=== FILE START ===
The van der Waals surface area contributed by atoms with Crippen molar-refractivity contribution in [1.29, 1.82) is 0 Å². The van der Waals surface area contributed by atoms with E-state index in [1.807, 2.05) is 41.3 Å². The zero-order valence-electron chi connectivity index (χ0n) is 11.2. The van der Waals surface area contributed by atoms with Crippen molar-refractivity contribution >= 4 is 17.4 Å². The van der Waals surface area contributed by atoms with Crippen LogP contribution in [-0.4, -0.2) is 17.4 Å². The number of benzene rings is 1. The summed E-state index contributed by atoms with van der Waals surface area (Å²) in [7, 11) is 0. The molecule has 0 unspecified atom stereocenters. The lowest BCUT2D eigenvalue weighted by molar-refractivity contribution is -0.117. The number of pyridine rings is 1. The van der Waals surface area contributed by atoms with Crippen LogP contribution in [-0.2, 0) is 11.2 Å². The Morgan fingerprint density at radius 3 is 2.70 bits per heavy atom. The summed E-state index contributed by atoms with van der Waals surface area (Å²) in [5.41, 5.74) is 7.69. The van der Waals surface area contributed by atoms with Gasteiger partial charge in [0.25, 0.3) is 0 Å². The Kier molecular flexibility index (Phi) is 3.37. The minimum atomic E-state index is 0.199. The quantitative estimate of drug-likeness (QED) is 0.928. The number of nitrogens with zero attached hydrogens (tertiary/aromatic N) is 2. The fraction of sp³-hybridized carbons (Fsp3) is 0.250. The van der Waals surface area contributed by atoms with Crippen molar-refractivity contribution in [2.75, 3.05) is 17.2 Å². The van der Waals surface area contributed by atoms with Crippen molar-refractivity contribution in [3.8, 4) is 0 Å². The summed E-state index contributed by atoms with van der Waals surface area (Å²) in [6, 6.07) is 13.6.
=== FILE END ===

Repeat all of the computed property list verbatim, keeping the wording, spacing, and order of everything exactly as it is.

The van der Waals surface area contributed by atoms with Crippen molar-refractivity contribution in [1.29, 1.82) is 0 Å². The van der Waals surface area contributed by atoms with E-state index in [1.807, 2.05) is 41.3 Å². The zero-order valence-electron chi connectivity index (χ0n) is 11.2. The van der Waals surface area contributed by atoms with Crippen molar-refractivity contribution >= 4 is 17.4 Å². The van der Waals surface area contributed by atoms with Crippen LogP contribution in [-0.4, -0.2) is 17.4 Å². The number of benzene rings is 1. The summed E-state index contributed by atoms with van der Waals surface area (Å²) in [7, 11) is 0. The molecule has 0 unspecified atom stereocenters. The lowest BCUT2D eigenvalue weighted by molar-refractivity contribution is -0.117. The number of pyridine rings is 1. The van der Waals surface area contributed by atoms with Crippen LogP contribution in [-0.2, 0) is 11.2 Å². The Morgan fingerprint density at radius 3 is 2.70 bits per heavy atom. The summed E-state index contributed by atoms with van der Waals surface area (Å²) in [5.41, 5.74) is 7.69. The van der Waals surface area contributed by atoms with Gasteiger partial charge in [0.25, 0.3) is 0 Å². The Kier molecular flexibility index (Phi) is 3.37. The minimum atomic E-state index is 0.199. The quantitative estimate of drug-likeness (QED) is 0.928. The number of nitrogens with zero attached hydrogens (tertiary/aromatic N) is 2. The fraction of sp³-hybridized carbons (Fsp3) is 0.250. The van der Waals surface area contributed by atoms with Crippen molar-refractivity contribution in [2.75, 3.05) is 17.2 Å². The van der Waals surface area contributed by atoms with Crippen molar-refractivity contribution in [3.8, 4) is 0 Å². The summed E-state index contributed by atoms with van der Waals surface area (Å²) in [6, 6.07) is 13.6.